A controversial law banning materials that could be seen as promoting homosexuality or gender change to minors takes effect in Hungary on July 7 despite many EU member states and advocates for lesbian, gay, bisexual, and transgender (LGBT) people condemning it.
Hungary's parliament last month passed the legislation, which prohibits the “display or promotion" of homosexuality or gender reassignment in television shows, films, and sexual education programs to kids in schools. Critics have slammed the law as an attack on the rights of LGBT people, saying it stigmatizes sexual minorities and seeks to stifle discourse on sexual orientation. Protests against the law took place last month in Budapest, and some EU leaders blasted Prime Minister Viktor Orban during a summit last week. French President Emmanuel Macron and Dutch Prime Minister Mark Rutte suggested that Orban should either uphold EU values or pull Hungary out of the 27-member bloc. Ahead of the summit, leaders from 17 EU members signed a letter deploring any form of discrimination based on sexual orientation, saying that “respect and tolerance are at the core of the European project.” While the letter didn’t explicitly mention Hungary, its target was thinly veiled.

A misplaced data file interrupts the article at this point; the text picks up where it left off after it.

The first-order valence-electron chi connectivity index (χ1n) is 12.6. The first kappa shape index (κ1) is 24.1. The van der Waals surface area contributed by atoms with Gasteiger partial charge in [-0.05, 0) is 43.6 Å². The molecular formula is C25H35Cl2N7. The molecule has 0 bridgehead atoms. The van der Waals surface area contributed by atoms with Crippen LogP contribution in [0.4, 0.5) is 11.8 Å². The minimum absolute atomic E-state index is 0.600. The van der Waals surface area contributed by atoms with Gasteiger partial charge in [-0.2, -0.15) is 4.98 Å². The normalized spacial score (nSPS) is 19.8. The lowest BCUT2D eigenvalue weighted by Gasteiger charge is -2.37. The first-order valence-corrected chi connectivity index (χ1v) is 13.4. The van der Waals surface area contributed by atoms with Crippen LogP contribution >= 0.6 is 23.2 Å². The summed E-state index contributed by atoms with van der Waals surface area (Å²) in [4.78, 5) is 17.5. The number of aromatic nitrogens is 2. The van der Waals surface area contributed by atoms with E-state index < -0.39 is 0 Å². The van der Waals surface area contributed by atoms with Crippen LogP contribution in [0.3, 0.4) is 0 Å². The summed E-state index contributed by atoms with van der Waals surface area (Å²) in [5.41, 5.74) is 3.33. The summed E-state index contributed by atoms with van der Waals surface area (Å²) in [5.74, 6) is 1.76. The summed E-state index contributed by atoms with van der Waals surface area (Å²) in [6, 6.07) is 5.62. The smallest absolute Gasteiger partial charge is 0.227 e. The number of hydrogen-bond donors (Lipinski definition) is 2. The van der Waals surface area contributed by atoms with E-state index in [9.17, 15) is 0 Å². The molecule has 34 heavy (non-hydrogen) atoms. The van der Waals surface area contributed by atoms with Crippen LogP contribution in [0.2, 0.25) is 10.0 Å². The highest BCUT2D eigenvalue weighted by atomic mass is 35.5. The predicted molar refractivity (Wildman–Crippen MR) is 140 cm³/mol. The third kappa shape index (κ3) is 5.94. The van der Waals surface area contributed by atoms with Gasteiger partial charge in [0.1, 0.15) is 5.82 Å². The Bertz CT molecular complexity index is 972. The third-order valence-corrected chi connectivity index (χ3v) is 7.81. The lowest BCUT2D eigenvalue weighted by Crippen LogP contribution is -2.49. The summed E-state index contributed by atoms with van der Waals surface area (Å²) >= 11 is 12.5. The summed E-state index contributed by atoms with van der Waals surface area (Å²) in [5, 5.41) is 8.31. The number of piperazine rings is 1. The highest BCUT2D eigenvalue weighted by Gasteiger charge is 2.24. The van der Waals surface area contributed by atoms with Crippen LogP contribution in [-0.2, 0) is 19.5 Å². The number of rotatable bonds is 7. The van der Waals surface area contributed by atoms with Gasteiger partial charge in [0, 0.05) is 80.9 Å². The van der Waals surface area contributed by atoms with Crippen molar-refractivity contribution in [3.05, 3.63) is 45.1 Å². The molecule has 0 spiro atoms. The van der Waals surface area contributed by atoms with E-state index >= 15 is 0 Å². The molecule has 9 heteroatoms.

A group of 13 EU countries, including Germany, the Netherlands, Sweden, France, Belgium, Luxembourg, and Ireland, went even further, condemning Hungary for the legal changes.
In addition, European Commission President Ursula von der Leyen used unusually harsh language calling the law "shameful" and said the EU's executive is considering legal action because it violates the bloc's fundamental values. Only Poland and Slovenia are said to have supported Orban over the law. Orban has argued that the law isn't against homosexuality, and his right-wing government, which faces elections next year, insists the law is necessary to ensure that the sexual education of children under 18 is the sole domain of parents. Orban accused European leaders of acting like “colonialists" in their criticism of the law. “They want to dictate what laws should take effect in another country, they want to tell us how to live our lives and how to behave.” He added in comments on public radio that the criticism was a result of “bad reflexes caused by their European colonialist past.”